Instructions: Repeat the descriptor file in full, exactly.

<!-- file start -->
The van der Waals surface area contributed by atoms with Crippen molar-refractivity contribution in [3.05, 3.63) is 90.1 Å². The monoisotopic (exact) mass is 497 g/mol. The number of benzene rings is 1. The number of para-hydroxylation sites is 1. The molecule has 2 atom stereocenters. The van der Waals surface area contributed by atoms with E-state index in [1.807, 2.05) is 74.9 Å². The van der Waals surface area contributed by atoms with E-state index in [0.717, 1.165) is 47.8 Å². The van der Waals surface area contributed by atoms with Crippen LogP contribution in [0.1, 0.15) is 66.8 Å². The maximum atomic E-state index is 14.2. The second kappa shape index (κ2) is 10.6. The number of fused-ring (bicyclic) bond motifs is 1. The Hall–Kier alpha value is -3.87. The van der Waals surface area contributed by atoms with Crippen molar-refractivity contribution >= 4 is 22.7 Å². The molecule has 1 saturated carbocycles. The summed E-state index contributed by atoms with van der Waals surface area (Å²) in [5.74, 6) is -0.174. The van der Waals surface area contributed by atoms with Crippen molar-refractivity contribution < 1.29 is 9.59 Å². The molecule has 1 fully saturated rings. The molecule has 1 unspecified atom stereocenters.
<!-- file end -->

The van der Waals surface area contributed by atoms with Crippen molar-refractivity contribution in [3.05, 3.63) is 90.1 Å². The monoisotopic (exact) mass is 497 g/mol. The number of benzene rings is 1. The number of para-hydroxylation sites is 1. The molecule has 2 atom stereocenters. The van der Waals surface area contributed by atoms with E-state index in [1.807, 2.05) is 74.9 Å². The van der Waals surface area contributed by atoms with E-state index in [0.717, 1.165) is 47.8 Å². The van der Waals surface area contributed by atoms with Crippen LogP contribution in [0.1, 0.15) is 66.8 Å². The maximum atomic E-state index is 14.2. The second kappa shape index (κ2) is 10.6. The number of fused-ring (bicyclic) bond motifs is 1. The Hall–Kier alpha value is -3.87. The van der Waals surface area contributed by atoms with Crippen molar-refractivity contribution >= 4 is 22.7 Å². The molecule has 1 saturated carbocycles. The summed E-state index contributed by atoms with van der Waals surface area (Å²) in [5.74, 6) is -0.174. The van der Waals surface area contributed by atoms with Crippen molar-refractivity contribution < 1.29 is 9.59 Å². The molecule has 1 fully saturated rings. The molecule has 1 unspecified atom stereocenters.